Living among the undead can be an uproarious experience, as this side-splitting found-footage comedy proves. Okay, there’s a small margin for error while filming a documentary of a group of vampire roommates (in other words, don’t piss them off you you just might be dinner) but what are vampires really, if not just a couple of the guys? They yearn for the same things everyone else does- closeness, companionship, a scrap of normalcy, and just because their continued existence has a body count doesn’t mean they aren’t sympathetic or possessors of nearly human hearts- right?
In the main trio of bloodsuckers, Vladislav (Jemaine Clement) is the Lothario, Deacon (Jonny Brugh) is a bit of a ‘bad boy,’ and Viago (Taika Waititi) is the sweetly pedantic glue that holds the odd little family together. They cohabitate in a stereotypically old Gothic house where their maker, Petyr (Ben Fransham, who looks more than a little like the antagonist in F.W. Murneau’s silent classic “Nosferatu,”) resides in the basement, and they allow a small group of filmmakers into the house to observe their way of life. That’s when the hilarity starts, and it doesn’t let up until the end credits. Who knew vampires could be so persnickety, moody, and altogether human in their foibles?
Vampire cohabitation, it turns out, has the same pitfalls as human cohabitation, plus tricky issues like bloody plates and saucers and troublesome ribcages tossed haphazardly upon the floor. It is not what makes the vampires different, but what makes them similar to the humans they prey on (in a bloody and hilarious fashion) that makes up the film’s humor. They are not above heckling each other and their werewolf rivals, bitching about housework and division of labor in terms of chores, and even the occasional gloomy day (the difference is, Vladislav deals with his depression by abducting and torturing unfortunate humans, a sure sign that he is in ‘a bad place’ mentally and emotionally.)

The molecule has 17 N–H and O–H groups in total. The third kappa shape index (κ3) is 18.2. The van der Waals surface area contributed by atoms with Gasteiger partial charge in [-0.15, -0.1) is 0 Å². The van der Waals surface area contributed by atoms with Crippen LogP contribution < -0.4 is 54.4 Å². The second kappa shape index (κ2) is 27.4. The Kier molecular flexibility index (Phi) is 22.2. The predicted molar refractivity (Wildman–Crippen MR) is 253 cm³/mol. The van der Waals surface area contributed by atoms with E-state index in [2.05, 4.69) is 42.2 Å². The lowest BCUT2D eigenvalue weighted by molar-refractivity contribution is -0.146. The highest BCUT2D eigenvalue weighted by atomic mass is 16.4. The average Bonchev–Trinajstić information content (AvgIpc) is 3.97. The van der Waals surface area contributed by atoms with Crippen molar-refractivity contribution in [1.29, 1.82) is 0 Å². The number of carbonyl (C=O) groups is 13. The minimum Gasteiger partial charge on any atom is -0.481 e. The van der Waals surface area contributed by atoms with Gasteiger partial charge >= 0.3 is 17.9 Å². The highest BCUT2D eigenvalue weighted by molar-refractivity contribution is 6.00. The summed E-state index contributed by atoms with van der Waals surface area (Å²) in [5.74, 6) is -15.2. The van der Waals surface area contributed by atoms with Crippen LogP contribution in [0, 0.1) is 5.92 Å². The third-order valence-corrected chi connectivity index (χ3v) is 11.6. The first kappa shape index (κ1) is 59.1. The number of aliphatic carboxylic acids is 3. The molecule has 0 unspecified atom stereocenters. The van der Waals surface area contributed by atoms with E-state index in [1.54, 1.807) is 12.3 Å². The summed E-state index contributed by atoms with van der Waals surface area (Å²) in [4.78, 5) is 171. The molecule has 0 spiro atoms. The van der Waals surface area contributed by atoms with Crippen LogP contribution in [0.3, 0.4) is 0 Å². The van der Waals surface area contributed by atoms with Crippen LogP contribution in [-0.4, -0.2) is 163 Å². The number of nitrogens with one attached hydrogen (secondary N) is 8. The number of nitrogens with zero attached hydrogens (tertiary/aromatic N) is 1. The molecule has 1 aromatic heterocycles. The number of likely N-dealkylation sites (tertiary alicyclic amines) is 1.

My favorite vampire is Viago. I don’t think the movie would have been half as good without him. He’s more than a little camp (I would have pegged him for homosexual,) but he came to this country for love (with a woman) who passed him by and has aged well into her twilight years. He’s the supportive backbone for his friends and he seems oddly empathetic and likable despite his bloodlust. All three of the leads do a great job though, and the laughs arrive in a machine gun fire of hilarious lines.
Light-hearted and simultaneously bloody and raucous, “What We Do in the Shadows” never causes us in shrink back in revulsion from our heroes (despite their ne’er do well nighttime activities) but makes us laugh with them and regard them with mirth and good humor as well as genuine admiration. They do what they have to do, and they make us laugh like Hell in the process. The jokes are deadpan and brilliant in their execution, making the viewer all but fall of the chair giggling at the filmmakers’ wit and creativity.
The plot isn’t epic or anything, it’s a vehicle for the jokes. It makes you feel light and happy leaving it, refusing to get too serious despite some dark implications lingering within the script. Jemaine Clement and Taika Waititi, gifted directors as well as actors, have created a wonderful movie that will be enjoyed through the ages (unlike most found footage films, which lay flaccidly on the market as soon as they are distributed and add nothing new, thereby being rendered obsolete and forgotten within a couple of years.) I sense a cult following for this one, guys, I really do. You don’t have to be a horror fan to recognize the comedic genius at work here, and I recommend this to anybody with a sense of humor (you know who you are) and an hour to kill.